Once Upon a Time In Hollywood

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I have been reviewing for the crew at Pretty Much Geeks for over a year now and this is the most nervous I have felt about reviewing a film in all that time. As a member of the performing arts industry myself, offering feedback on such a prolific writer and filmmaker such as Quentin Tarantino is super intimidating.

He is such an assured artist, with such a specific style and everything he does, regardless of the effect it has on the audience, is incredibly deliberate – sharing my thoughts on his latest film is quite an interesting task for me as a reviewer.

Once Upon A Time… In Hollywood is a fictional tale of the cinema era at the end of the 1960’s. Combining a mix of both real and fictional characters from that time, Tarantino’s script is part buddy comedy, part drama and it all works towards paying homage to an era of cinema that the writer/director obviously has a lot of love for.

Weaving together a few story lines over the massively long 2 hour and 45 minute run time in a style most reminiscent of the writing of Pulp Fiction, Once Upon A Time… In Hollywood is best described as a very “cool” movie. Cigarettes, brown leather jackets, and all the 60’s style you can shake a stick at. From the music, to the actors and characters themselves, from the locations to the cinematography – Once Upon a Time… is a beautiful showcase of what it means to be Hollywood in the 60’s.

The main story follows fictional character Rick Dalton (DiCaprio) and his stuntman, equally fictional Cliff Booth (Pitt) who are at the beginning of the end of their popularity as a Hollywood leading man (and his stunty).

We follow Dalton’s struggles as his popularity drops, his addiction problems increase and as he grapples with plummeting self esteem and the lack of ability to gain fulfilling work.

The interesting thing is, as Dalton’s job offers decrease, obviously so too does his stuntman’s, providing an interesting journey for these two besties to go on together.

The secondary story line is that of real life actor Sharon Tate who was famously murdered by the Manson Family Cult.

At times this story line feels like an afterthought in terms of the writing but when the film culminates in its final and most exciting thirty minutes, I understand why this approach was taken. The mix of both real and fictional characters means we never know what actual historic events are going to end up taking place and what will be altered from the real life stories which keeps us guessing throughout.

Like all of Tarantino’s previous films, he gets ridiculously good performances out of his cast. Brad Pitt and Leonardo DiCaprio give some of the most incredible performances of their already outstanding careers. This is due to some stunning direction and an incredibly well written script. Tarantino certainly is a dialogue king.

Brad Pitt’s understated performance brings some of the well written comedy to life and the comedic timing between these leading men is pitch perfect. Tarantino’s ability to weave together both comedic and dramatic moments with ease is as perfect here as it has ever been and reminds us that his writing is as good as his directing – if not better.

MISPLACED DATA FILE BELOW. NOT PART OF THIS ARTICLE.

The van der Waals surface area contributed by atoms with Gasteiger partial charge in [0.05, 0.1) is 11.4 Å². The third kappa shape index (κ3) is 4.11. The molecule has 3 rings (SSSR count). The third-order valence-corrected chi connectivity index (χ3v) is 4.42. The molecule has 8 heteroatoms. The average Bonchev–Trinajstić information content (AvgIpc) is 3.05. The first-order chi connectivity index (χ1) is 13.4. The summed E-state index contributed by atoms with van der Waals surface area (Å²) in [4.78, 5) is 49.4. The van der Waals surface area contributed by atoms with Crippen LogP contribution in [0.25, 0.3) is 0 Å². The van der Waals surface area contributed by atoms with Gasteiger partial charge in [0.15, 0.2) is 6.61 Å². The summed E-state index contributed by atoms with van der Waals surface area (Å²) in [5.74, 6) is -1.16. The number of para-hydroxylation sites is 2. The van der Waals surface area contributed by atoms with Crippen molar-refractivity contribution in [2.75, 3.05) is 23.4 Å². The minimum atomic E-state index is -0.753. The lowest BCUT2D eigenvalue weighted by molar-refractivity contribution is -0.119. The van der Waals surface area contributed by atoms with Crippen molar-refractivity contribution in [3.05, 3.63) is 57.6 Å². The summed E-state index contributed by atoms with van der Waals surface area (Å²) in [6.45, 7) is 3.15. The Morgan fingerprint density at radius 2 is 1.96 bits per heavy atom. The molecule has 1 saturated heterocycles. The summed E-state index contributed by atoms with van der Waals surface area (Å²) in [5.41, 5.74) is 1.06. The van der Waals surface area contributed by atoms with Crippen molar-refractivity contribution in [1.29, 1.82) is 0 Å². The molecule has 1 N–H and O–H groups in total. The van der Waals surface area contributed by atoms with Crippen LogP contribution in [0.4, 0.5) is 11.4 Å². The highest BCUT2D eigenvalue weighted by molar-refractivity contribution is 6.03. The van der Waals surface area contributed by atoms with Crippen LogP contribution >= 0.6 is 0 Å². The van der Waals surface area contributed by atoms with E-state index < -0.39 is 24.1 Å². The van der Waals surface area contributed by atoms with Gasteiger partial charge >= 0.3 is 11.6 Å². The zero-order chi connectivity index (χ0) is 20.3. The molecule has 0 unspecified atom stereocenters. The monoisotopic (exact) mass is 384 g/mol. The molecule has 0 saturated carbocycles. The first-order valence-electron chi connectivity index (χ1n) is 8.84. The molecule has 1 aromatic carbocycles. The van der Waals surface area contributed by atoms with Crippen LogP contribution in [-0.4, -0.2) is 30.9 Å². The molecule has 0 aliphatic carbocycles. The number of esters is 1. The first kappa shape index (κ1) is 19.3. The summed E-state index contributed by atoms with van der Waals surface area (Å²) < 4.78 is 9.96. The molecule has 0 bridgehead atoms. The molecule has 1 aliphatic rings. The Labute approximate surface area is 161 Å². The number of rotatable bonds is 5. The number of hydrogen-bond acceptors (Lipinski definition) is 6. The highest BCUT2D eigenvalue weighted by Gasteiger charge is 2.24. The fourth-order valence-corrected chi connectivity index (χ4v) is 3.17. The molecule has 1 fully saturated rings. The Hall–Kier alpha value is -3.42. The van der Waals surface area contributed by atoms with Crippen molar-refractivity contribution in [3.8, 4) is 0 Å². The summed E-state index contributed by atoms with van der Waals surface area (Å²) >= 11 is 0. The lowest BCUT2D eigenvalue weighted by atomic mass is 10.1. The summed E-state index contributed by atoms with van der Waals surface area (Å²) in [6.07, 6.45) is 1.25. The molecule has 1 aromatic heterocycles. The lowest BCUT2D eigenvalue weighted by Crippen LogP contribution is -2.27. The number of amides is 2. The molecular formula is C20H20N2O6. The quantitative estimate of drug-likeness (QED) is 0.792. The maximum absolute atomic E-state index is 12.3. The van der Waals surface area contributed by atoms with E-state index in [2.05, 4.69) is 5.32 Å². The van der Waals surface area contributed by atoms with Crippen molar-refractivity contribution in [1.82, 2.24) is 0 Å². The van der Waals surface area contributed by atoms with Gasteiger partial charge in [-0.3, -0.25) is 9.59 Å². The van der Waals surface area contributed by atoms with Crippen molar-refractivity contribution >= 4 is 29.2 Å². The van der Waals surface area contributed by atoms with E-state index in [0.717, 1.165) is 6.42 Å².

Tarantino is famous for his unflinching use of ultra-violence in his films. He has often been criticized for seemingly glorifying violence in his films. Once Upon A Time…In Hollywood manages to be the Tarantino film with the least amount of on screen violence but at the same time it somehow manages to have one of the most graphically and believably violent scenes I have seen to date.

Tarantino is the only filmmaker that can somehow have me laughing uncontrollably at one of the most visceral fight scenes I have ever seen – tears ran down my face as I laughed at this awfully violent, hilarious and horrifying scene. His skill as a filmmaker is to control exactly how the audience ought to feel at any one time and his ability to tread the line between realism and surrealism, comedy and drama, is unmatched in modern film making.

I was admittedly nervous about the massive run time and at times, you do feel the movie’s length. I was never completely bored or disengaged but there were definitely times where I felt that some scenes were simply there to showcase a cool shot rather than to add anything to the plot or drive the story forward in anyway. Whilst I know this was completely intentional, sometimes a ten minute scene of just watching Brad Pitt drive through old Hollywood town is a bit excessive, even for Tarantino.

The downside of being so sure of yourself as a filmmaker and being both the director and the writer means that that your process is likely void of outside criticism so we end up with the complete vision of one man and in this instance the final product is overly long, needlessly so, which will certainly put off more casual film goers. I loved this movie, but at times even I felt the conversational wank and drawn out scenes slightly on the unnecessarily long side – and that’s coming from ME.

Overall this is an exceptional film for fans of old school cinema, fans of Tarantino and those who don’t get bored just watching amazing actors chat in character for hours. Whilst knowledge of 1960s Hollywood isn’t essential it would certainly make for a more enjoyable watch as there are a ridiculous amounts of references and homage paid to this era.

However, if you enjoy a film that is driven by fantastic dialogue and aren’t put off by a slow moving beast of a film, then this film borders on being a masterpiece.

– Ashton Brown



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